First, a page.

Having said this — if you don’t like Kaplan, don’t take his cash. And if you let him conduct your orchestra, make sure the players who get paid to play for (with, whatever) the guy are professional enough not to slam him on their blogs …

Kaplan was on Charlie Rose a couple weeks ago, and there are two comments from NYPhil musicians (both violists, natch) that show that Finlayson was not a “lone gunman” in regards to his opinion of Kaplan:

Judith Nelson writes: I played in Monday night’s concert and in the three rehearsals that preceded it, and I can say that in my 25 years in the Philharmonic I have never played under a worse conductor. He is certainly an enthusiast, and has clearly built his life in recent years around this symphony and around studying Mahler’s life and work. This is fine preparation to be a scholar, but it emphatically does NOT prepare him to lead an orchestra. He’s really no more than an extremely ambitious and well-coached amateur with deep pockets and a lot of chutzpah. Philharmonic members are furious that this memorable occasion, the centenary of Mahler conducting the American premiere of the piece, should be observed by this shabby performance. We made it through the piece, even with some style, because we’ve performed it many times with great conductors and we know it inside out. When I compare this to the unforgettable experience of playing it with Lenny, with Jessye Norman, I weep with frustration. If you want to check out a really passionate recording, listen to ours with Lenny and Christa Ludwig. Now THERE was a true Mahlerite.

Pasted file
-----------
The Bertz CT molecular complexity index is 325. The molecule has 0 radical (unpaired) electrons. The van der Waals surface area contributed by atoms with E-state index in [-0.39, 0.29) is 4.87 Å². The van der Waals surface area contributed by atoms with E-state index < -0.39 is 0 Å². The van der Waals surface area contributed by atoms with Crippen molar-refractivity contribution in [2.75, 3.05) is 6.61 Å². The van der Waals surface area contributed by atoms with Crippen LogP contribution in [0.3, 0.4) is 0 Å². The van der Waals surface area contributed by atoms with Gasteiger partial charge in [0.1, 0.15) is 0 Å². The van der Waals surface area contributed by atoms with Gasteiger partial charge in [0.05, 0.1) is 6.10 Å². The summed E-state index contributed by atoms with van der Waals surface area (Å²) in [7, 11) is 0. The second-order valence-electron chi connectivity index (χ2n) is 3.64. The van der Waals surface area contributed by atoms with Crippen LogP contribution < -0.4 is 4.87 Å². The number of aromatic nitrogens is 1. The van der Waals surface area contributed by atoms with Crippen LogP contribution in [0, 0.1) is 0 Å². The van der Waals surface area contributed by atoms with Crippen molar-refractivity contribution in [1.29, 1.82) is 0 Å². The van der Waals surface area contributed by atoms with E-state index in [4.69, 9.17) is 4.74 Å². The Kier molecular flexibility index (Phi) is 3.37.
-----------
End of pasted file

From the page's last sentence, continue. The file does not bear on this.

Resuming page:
Kenneth Mirkin writes: I am also a member of the NY Philharmonic, and played the concert Monday night with Mr Gilbert. I can safely say in my 27 years in the orchestra, he is the worst conductor I have ever played under. Mr Kaplan is completely incompetent, and is just on a huge ego trip. If he wants to do justice to Mahler, he should use his philanthropic funds to pay real musicians to do the conducting. That concert was a low point in the careers of all the musicians of the Philharmonic. The concert sounded quite good, but that is because this great orchestra was able to ignore Mr Kaplan and play on our own. It is time for the press to stop lauding Mr Kaplan and call him for what he is: a charlatan. This emperor has no clothes, and it is not a pretty sight.

Rock Town Hall writes from the non-classical music viewpoint, and shows how appealing Kaplan is to the non-cognoscenti:

Kaplan made millions as a young man by publishing some financial magazine I’d never heard of and would surely find baffling. In 1965, a friend took him to watch a rehearsal of Mahler’s Symphony No. 2 in C minor at Carnegie Hall. The next night he attended the concert and had a life-changing reaction. This particular symphony would become his obsession. He took an 18-month break from his business to study the score and learn from famous conductors. In 1982, he actually conducted the symphony, which is supposedly a challenging piece to conduct even for the masters.

As the linked article can better tell you (you may have to register to read The Economist online, but you’ll be happy you do, if only for the obituaries), this dream and driving artistic force has led to Kaplan becoming the world’s expert on this symphony and the honor of conducting the piece tonight (December 8, 2008), at the Lincoln Center’s Avery Fisher Hall, where Mahler himself premiered the piece for US audiences exactly 100 years ago!

This is one cool story, if you ask me.